Friday, June 17, 2011

Sturt NP to Bowra Sanctuary

May 2011
The dirt road from Sturt NP to Noccundra was in good condition so we made good progress. While having morning tea along the road we were entertained by a couple of calling Crested Bellbirds. Further along the road there were big numbers of Black-faced Woodswallows and Black Kites. These were mainly congregating around the road works along a big stretch of the road.

We arrived at Thargomindah  late in the afternoon, but still in time to take the Riverside walk that starts just opposite the camp ground. Almost as soon as we entered the reserve we heard a mistletoebird that was happy to come in to investigate a brief call back.  Along the river banks there were a number of Australian Ibis and White-necked Herons, but nothing to get too excited about. In the sky however, there were large mixed flocks of Woodswallows that settled into some the large river bank trees as the light faded. Closer inspection revealed that the three species present were; Black-faced, White-browed and Masked Woodswallows. As we watched the Woodswallows grooming, arguing and whatever else they do before getting some shut eye, a flock of 10 Red-winged Parrots landed in an adjacent tree.
Masked Woodswallows
These parrots are good looking birds at any time, but in this light they were spectacular. A nearby noisy group of Apostlebirds caught our attention with their antics. The fading light prevented any serious photography so we headed back to the camp.
The first stop the following day was Lake Bindegolly National Park. We've been fortunate to see this lake both empty and full in the past so we knew what to expect with the waters only slightly lower than last year. As soon as we stopped Brogas could be heard in the direction of the free camp on the other side of the road. Unfortunately they were disturbed by campers before we got near, or maybe it was us. I didn't bother adding to my bum shot collection as they disappeared into the distance. 
Great Crested-grebe
I reckon if you're out this way this is one of the best free camping spots around, with scattered sites just above the lake. At this time last year you couldn't camp there unless you were prepared to walk in, due to water over the vehicle track.
Water birds were prolific with nesting Great Crested Grebes, Australasian Grebes, Darters, Cormorants and Black Swans being the dominant species.
Restless Flycatcher
We took the opportunity to have a quick look round and soon encountered Diamond Doves, White-winged Fairy-wrens, Singing Honeyeaters and Black-faced Woodswallows. We made a quick stop at Eulo bore. Given it was mid-afternoon, there wasn't a lot about. Really, to get the best out of this location you need to be around just before sunset when many birds come in for a drink. Though I doubt that the bore would be that attractive to local birds at the moment as there was a lot of surface water about elsewhere.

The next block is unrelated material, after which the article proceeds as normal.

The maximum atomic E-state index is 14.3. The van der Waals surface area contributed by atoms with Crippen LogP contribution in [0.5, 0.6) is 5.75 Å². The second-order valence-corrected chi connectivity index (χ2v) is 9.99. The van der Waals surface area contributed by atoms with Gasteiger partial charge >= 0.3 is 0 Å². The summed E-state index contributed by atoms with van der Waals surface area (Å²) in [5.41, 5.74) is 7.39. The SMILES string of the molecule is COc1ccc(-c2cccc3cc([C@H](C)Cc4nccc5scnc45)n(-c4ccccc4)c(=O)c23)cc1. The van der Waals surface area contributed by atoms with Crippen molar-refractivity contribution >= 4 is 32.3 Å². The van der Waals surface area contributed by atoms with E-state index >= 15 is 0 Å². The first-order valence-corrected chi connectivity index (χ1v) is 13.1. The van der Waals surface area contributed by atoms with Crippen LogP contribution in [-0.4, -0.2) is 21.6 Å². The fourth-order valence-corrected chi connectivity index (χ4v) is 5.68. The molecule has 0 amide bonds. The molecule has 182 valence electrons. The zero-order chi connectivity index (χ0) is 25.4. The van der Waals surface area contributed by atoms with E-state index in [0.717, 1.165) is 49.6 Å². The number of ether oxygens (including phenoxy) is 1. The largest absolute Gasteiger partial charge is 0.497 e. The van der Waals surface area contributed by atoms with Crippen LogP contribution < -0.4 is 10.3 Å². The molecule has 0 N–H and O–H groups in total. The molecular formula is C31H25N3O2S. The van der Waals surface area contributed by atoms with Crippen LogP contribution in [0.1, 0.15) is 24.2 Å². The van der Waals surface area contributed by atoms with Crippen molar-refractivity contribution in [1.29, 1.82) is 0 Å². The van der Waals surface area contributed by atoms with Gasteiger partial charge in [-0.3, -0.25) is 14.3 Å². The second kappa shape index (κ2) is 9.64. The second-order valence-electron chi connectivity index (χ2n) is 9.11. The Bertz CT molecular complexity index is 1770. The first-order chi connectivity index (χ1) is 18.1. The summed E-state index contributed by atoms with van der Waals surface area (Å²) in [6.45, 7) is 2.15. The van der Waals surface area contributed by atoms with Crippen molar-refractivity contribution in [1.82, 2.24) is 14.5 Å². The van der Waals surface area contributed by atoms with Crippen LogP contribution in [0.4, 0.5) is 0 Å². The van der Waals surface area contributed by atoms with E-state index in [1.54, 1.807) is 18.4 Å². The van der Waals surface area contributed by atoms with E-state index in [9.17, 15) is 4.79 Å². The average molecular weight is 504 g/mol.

This was our fourth visit to Bowra in the last two years and the first since the Australian Wildlife Conservancy took over the property. The actual day to day running of the sanctuary is undertaken by volunteers from Birds Queensland. On arrival we were greeted by the the current manager and shown where to camp. 
Red-winged Parrot

Thankfully the lagoon contained some water, which was not the case on the last visit. The mistake I'd often made in the past was to neglect the area around the lagoon in preference for the far reaches of the property. So on arrival I made an effort to photograph the resident lagoon birds and any others that came in for a late afternoon drink. On the lagoon there were Black-winged Stilts, Straw-necked Ibis, a Black-fronted Dotterel and Grey Teals. During the stay a small flock of Red Rumps, Red-winged Parrots and a few Galahs came in for a drink, or to just check the place out. I also had a visit from the resident Restless Flycatchers, which are always fun to photograph.
The next day with the property map in hand we headed out to find a few of the specialities. It didn't take long to find six Chestnut-breasted Quail-thrush exactly where the map indicated. The little buggers didn't want their photograph taken, so yet again came away with shots for my bum shot gallery. As for the other rarities we didn't have much luck so settled for some quiet time by the Gumholes. There were White-backed Swallows, Welcome Swallows and White-breasted Woodswallows chasing insects overhead.
Peaceful Dove
Zebra finches were crowding a small scrub near the water. Meanwhile a Peaceful Dove was kind enough to land close by and pose for a few shots. We had intended staying three nights but stayed only two. To be honest the bird numbers were significantly down on previous visits. I've no doubt that if you spent the time you would find all the property's specialities, however we decided our time could be spent better elsewhere. The truth is Bowra shines when there is not a lot of water about elsewhere as it has permanent water. One of the great things that the Birds Queensland group have introduced is the nightly bird calls. Here  the birds seen during the day are recorded and birders/photographers can share experiences and knowledge.
It was surprising to find Ian still had cattle on the property. Also there were large numbers of feral goats and pigs seen around the property. I know progress was being made in this regard, with a big number of goats removed just before we got there. I'm not sure if the pig eradication program was working as it seemed that the hunters were concentrating on the big animals and leaving the small pigs behind. Maybe they were looking to the future.

No comments:

Post a Comment